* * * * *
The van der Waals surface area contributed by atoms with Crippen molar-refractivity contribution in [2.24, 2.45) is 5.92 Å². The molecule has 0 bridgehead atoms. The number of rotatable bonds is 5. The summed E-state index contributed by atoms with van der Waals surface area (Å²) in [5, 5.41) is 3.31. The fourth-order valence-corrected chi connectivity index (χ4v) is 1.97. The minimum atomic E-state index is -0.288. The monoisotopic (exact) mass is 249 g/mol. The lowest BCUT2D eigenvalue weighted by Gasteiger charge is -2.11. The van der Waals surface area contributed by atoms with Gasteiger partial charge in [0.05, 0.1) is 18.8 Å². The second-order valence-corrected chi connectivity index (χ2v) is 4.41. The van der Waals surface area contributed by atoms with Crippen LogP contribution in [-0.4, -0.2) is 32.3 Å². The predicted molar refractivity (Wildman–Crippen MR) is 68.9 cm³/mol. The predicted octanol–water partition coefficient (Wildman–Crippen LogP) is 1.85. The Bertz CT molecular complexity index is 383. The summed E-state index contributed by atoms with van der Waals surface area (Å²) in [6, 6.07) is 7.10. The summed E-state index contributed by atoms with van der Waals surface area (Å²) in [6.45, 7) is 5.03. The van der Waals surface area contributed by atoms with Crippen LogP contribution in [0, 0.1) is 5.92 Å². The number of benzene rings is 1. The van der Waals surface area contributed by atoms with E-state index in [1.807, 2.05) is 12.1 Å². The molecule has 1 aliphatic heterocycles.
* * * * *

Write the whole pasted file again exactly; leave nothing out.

The van der Waals surface area contributed by atoms with Crippen molar-refractivity contribution in [2.24, 2.45) is 5.92 Å². The molecule has 0 bridgehead atoms. The number of rotatable bonds is 5. The summed E-state index contributed by atoms with van der Waals surface area (Å²) in [5, 5.41) is 3.31. The fourth-order valence-corrected chi connectivity index (χ4v) is 1.97. The minimum atomic E-state index is -0.288. The monoisotopic (exact) mass is 249 g/mol. The lowest BCUT2D eigenvalue weighted by Gasteiger charge is -2.11. The van der Waals surface area contributed by atoms with Gasteiger partial charge in [0.05, 0.1) is 18.8 Å². The second-order valence-corrected chi connectivity index (χ2v) is 4.41. The van der Waals surface area contributed by atoms with Crippen LogP contribution in [-0.4, -0.2) is 32.3 Å². The predicted molar refractivity (Wildman–Crippen MR) is 68.9 cm³/mol. The predicted octanol–water partition coefficient (Wildman–Crippen LogP) is 1.85. The Bertz CT molecular complexity index is 383. The summed E-state index contributed by atoms with van der Waals surface area (Å²) in [6, 6.07) is 7.10. The summed E-state index contributed by atoms with van der Waals surface area (Å²) in [6.45, 7) is 5.03. The van der Waals surface area contributed by atoms with Crippen LogP contribution in [0, 0.1) is 5.92 Å². The number of benzene rings is 1. The van der Waals surface area contributed by atoms with E-state index in [1.807, 2.05) is 12.1 Å². The molecule has 1 aliphatic heterocycles.